Step 3 - Pan fried salmon with saffron beurre blanc
  • 4 salmon steaks – skin on
  • 600 g kipfler potatoes – washed but skin on
  • 2 tablespoons tarragon finally chopped
  • 400 g season appropriate greens – young zucchinis, asparagus, broad beans, broccolini etc
  • Extra virgin olive oil
  • Sea salt
  • Pepper
    Beurre Blanc
  • 150 ml good white wine
  • 50 ml white wine vinegar
  • 1 golden shallot
  • 1 sachet saffron
  • 75 ml cream
  • 250 g butter, cut in 1/2cm cubes
Pan fried fish with saffron beurre blanc

You’re approaching the mid-point of this course, however mastery is a lifelong pursuit.

Written references to saffron can be traced back to 7th Century BC in Assyrian records, however saffron’s spread across the world can be attributed to the great Persians armies and their wars. Saffron was initially used as a dye and for medicinal purposes, with some saffron pigments in modern Iran dated at 50,000 years old. It is a relatively recent transition (relative to saffron’s existence) for saffron to be seen solely as a culinary spice, however there is interesting research occurring at the moment around the use of saffron for macular degeneration, cancer and dementia and I am absolutely fine if my medicine tastes this decadent.

You might be getting the impression that saffron loves butter and it does, hence this recipe for what is basically a butter sauce. It is a very versatile sauce, I have used it on steak, with scallops and of course here with salmon.

Saffron is a flavour enhancer, when used well, you seldom taste it distinctly, but it joins all the other flavours together, a little bit like salt or lemon juice. This recipe is a classic like that, it has shallots, wine and saffron, yet the flavour you get is so rich and has so much depth it makes me want to drink it straight out of the jug.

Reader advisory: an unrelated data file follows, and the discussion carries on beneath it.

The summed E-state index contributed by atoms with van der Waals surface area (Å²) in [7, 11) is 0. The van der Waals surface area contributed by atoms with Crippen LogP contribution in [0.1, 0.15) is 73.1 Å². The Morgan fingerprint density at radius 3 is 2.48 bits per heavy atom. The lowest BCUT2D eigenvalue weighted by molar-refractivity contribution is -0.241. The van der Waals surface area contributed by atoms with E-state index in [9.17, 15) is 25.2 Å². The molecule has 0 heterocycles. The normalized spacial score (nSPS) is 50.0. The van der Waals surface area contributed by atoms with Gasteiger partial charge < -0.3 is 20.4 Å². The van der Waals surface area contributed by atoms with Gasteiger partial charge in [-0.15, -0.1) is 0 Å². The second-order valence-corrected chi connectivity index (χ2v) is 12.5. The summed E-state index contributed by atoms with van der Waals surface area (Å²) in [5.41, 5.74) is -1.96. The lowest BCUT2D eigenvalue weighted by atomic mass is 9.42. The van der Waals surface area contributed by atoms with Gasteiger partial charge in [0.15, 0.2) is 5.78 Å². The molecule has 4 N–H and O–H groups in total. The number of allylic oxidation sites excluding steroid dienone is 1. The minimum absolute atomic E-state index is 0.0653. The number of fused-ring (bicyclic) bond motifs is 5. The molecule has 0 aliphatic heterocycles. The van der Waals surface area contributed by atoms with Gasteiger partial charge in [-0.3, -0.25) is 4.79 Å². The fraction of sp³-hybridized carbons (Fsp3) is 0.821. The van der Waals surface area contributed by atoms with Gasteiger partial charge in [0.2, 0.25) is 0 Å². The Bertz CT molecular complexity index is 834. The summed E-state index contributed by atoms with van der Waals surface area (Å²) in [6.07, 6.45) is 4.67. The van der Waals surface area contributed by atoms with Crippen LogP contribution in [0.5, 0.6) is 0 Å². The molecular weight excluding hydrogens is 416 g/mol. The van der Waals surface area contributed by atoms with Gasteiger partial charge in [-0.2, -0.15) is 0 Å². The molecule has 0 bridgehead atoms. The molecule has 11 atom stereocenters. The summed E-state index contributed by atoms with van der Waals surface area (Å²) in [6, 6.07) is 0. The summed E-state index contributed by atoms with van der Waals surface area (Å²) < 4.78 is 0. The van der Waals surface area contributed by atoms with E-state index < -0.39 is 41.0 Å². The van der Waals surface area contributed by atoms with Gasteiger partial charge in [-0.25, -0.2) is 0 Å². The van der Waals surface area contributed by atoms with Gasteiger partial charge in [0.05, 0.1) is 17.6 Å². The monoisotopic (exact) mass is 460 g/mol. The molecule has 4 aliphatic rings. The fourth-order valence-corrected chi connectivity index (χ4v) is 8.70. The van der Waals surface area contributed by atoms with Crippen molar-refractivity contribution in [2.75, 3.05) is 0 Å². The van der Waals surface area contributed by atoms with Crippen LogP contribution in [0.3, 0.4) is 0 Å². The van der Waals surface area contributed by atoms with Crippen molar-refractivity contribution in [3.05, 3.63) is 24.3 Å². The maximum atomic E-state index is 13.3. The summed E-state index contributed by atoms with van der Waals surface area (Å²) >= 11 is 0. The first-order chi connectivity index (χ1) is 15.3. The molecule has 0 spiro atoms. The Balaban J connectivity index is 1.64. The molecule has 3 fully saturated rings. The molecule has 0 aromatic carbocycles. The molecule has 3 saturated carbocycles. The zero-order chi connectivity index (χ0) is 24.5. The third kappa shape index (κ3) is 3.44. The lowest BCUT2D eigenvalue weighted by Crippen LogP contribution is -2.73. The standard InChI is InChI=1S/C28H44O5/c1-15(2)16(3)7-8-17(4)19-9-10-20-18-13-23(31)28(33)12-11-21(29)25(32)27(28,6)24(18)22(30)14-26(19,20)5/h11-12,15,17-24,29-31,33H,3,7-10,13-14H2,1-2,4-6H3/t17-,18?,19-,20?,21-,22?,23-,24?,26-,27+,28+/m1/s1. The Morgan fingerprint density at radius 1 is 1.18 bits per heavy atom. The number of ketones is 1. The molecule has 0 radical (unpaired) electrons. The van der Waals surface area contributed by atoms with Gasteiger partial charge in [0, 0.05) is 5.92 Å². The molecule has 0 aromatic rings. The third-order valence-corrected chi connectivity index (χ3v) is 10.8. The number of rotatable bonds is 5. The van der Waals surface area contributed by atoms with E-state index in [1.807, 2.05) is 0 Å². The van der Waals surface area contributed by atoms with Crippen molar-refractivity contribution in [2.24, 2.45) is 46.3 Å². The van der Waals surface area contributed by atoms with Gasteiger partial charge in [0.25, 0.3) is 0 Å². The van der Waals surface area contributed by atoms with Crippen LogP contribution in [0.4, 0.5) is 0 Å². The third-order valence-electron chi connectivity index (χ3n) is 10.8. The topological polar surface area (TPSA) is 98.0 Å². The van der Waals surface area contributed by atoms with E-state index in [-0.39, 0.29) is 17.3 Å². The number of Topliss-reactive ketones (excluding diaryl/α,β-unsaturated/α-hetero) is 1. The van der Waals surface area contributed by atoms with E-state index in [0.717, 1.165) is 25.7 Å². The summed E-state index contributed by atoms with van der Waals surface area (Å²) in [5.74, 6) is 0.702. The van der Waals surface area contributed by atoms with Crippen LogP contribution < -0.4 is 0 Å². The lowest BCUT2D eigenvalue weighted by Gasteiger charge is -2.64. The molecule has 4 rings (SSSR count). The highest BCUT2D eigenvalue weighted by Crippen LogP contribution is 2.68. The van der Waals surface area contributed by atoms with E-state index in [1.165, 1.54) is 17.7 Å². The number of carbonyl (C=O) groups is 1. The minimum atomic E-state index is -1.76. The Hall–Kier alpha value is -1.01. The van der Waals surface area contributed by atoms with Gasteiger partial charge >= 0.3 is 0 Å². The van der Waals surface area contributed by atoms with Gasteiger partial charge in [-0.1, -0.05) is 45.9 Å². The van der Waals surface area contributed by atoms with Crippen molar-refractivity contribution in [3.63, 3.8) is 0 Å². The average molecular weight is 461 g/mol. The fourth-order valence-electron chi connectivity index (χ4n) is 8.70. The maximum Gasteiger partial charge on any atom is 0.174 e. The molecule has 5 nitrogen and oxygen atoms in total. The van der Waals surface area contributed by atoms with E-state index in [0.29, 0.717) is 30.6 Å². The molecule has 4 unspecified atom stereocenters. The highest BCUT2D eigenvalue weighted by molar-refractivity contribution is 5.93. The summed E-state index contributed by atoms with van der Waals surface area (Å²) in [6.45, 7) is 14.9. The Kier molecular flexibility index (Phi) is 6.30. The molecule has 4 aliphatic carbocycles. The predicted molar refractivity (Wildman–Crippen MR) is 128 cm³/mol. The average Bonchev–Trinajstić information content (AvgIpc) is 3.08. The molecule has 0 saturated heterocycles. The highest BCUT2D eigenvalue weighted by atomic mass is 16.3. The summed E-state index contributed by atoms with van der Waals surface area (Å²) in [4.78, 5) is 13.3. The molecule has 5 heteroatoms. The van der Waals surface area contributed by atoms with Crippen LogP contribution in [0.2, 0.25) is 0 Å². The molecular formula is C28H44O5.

Great with slightly older saffron, where the honey notes have matured and is showing more iodine characteristics.


Grind the saffron in a mortar and pestle with a small pinch of salt until it is a fine powder, pour half the wine into the mortar and leave to sit while prepping the potatoes.

Cook potatoes in a saucepan of boiling, salted water for 15 minutes or until just tender. Drain and cut into thick slices, dress with salt, pepper, good quality olive oil and the tarragon. Keep warm and set aside.

Combine the saffroned wine with the finely diced shallots and vinegar in a saucepan. Use the rest of the wine to rinse all of the saffron out of the mortar. Cook on medium heat until the liquid reduces to 50 ml (just enough liquid to cover the bottom of the saucepan). Add the cream and cook, stirring occasionally, until creamy.

Increase the heat and gradually add the butter, a few cubes at a time, whisking until the butter melts into the sauce.
Season with salt and pepper, keep warm and place aside.

Lightly steam the greens.

Place some olive oil in a pan on medium high heat, season the skin side of the salmon with salt and then cook skin side down for 3-4 mins until crispy. Turn and cook for another 1-2 mins until cooked to your liking.
Serves 4

The hotter the sauce when incorporating the butter, the higher temperature it can be kept at during service. If the butter is incorporated at low temperature, it will split easily, but ensure that the sauce does not boil.

Use a good quality white wine, a lightly oaked chardonnay, an aged semillon etc, whatever you are drinking with the meal.

If you want a more finessed finished sauce, strain the shallots out, but I like the rustic look and the little bursts of sweetness.

You are likely to have left over sauce, it is amazing on pancakes the next day with ham, gruyere cheese and tomato!